Officers don’t worry about dying in the line of duty. If that happens, their families will be taken care of financially. Officers worry that despite performing their assigned duties by the book, they can still be sued, indicted, or fired. They fear not being able to put food on the table or a roof over their kids’ heads. Not to mention the humiliation and financial ruin of imprisonment. In this political climate, showing up for work can get you in trouble.

Officers worry about having to use force and being thrown under the bus by their agency and elected officials or fired before an investigation has commenced.

And then there is the talk of abolishing qualified immunity.

Why do we need to take care of the cops?

Policing during a pandemic is traumatic enough. With law enforcement blamed for society’s ills and the future of policing uncertain, officers face new traumas and total exhaustion. Throw out the term post-traumatic stress disorder because what cops are currently enduring is way beyond any stress known to mankind or a medical disorder.

Trauma takes a toll on the human physically and emotionally. The brain and memory encode traumatic events differently than normal events. Traumatic events get trapped within the body – the vagus nerve and individual organs. Physical symptoms of surviving trauma can mimic the pandemic virus: fatigue, stomach upset, muscle aches, shaking and chills, shortness of breath, headaches and congestion can be contributed to both. Officers may experience additional health issues like high blood pressure, ulcers, heart attacks and suicide ideations.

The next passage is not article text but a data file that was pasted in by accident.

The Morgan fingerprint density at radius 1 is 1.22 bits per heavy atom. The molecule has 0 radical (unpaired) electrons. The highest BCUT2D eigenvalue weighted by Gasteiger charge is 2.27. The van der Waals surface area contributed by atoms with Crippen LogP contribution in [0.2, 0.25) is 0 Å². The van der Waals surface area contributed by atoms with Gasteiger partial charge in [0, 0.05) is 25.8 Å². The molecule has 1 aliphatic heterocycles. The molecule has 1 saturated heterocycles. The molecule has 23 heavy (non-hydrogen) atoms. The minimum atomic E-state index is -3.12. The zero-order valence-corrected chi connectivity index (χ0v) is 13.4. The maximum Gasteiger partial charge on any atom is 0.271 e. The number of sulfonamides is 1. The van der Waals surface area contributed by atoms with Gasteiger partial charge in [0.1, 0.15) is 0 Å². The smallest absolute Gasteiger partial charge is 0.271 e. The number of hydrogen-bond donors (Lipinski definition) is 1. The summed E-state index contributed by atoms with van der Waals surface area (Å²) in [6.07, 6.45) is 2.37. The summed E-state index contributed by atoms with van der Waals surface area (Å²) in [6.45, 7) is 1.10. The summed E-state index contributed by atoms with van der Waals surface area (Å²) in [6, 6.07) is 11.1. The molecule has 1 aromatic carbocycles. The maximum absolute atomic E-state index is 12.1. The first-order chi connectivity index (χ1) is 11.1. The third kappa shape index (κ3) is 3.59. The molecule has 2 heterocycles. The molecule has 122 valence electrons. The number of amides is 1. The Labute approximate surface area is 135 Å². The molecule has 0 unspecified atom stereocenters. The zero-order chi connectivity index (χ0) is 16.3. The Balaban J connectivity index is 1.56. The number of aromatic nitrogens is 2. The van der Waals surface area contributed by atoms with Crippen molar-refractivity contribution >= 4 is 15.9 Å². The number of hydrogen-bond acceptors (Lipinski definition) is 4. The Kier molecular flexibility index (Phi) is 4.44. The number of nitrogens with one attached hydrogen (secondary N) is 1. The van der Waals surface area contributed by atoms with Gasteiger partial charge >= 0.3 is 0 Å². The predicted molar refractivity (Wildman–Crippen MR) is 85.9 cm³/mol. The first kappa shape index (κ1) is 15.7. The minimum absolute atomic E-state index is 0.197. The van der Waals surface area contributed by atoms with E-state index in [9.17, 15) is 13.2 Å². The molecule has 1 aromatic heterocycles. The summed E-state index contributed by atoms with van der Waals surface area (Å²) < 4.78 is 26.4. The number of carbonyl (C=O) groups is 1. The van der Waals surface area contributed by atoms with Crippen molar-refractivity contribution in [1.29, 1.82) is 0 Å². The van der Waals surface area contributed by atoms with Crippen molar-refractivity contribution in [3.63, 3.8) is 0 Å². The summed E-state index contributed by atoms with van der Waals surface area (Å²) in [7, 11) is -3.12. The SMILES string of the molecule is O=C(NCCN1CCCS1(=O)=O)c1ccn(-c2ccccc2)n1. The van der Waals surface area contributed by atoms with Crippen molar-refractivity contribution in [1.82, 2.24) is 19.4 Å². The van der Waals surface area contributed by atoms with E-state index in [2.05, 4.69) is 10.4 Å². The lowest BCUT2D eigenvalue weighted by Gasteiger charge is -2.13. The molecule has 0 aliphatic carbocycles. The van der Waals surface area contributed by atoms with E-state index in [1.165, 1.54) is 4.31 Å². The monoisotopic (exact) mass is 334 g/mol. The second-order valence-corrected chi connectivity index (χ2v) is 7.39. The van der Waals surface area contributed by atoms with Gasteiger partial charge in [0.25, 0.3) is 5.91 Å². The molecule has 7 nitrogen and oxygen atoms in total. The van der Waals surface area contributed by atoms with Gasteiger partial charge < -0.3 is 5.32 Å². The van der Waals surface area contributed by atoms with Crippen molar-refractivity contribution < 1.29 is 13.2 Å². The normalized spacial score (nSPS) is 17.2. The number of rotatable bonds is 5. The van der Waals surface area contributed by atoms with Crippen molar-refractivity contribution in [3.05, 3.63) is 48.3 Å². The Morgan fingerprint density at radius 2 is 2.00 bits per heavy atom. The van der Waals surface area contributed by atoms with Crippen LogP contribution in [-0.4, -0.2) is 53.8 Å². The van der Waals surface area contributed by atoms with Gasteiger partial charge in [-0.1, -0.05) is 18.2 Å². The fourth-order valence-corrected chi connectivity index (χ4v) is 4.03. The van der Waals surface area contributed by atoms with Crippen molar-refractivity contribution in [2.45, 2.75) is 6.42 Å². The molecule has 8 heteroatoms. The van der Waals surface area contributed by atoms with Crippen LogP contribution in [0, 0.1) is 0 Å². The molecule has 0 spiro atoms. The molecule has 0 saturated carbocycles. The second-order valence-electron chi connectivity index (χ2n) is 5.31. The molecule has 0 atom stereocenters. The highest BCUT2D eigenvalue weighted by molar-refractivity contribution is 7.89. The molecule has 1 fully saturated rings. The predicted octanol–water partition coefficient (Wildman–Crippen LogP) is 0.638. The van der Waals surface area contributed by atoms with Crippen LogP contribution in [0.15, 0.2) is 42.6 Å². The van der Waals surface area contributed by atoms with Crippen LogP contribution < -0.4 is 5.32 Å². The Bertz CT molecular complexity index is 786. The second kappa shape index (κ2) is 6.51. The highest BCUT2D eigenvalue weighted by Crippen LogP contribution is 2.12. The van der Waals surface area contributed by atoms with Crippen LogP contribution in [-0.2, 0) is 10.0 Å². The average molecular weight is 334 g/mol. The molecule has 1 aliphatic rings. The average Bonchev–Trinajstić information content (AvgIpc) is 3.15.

Unresolved trauma and stuffing or denying emotions can manifest as anger. Officers cannot afford, during this siege on law enforcement, to succumb to rage roaring out at the wrong moment while on duty.

Who is taking care of the cops?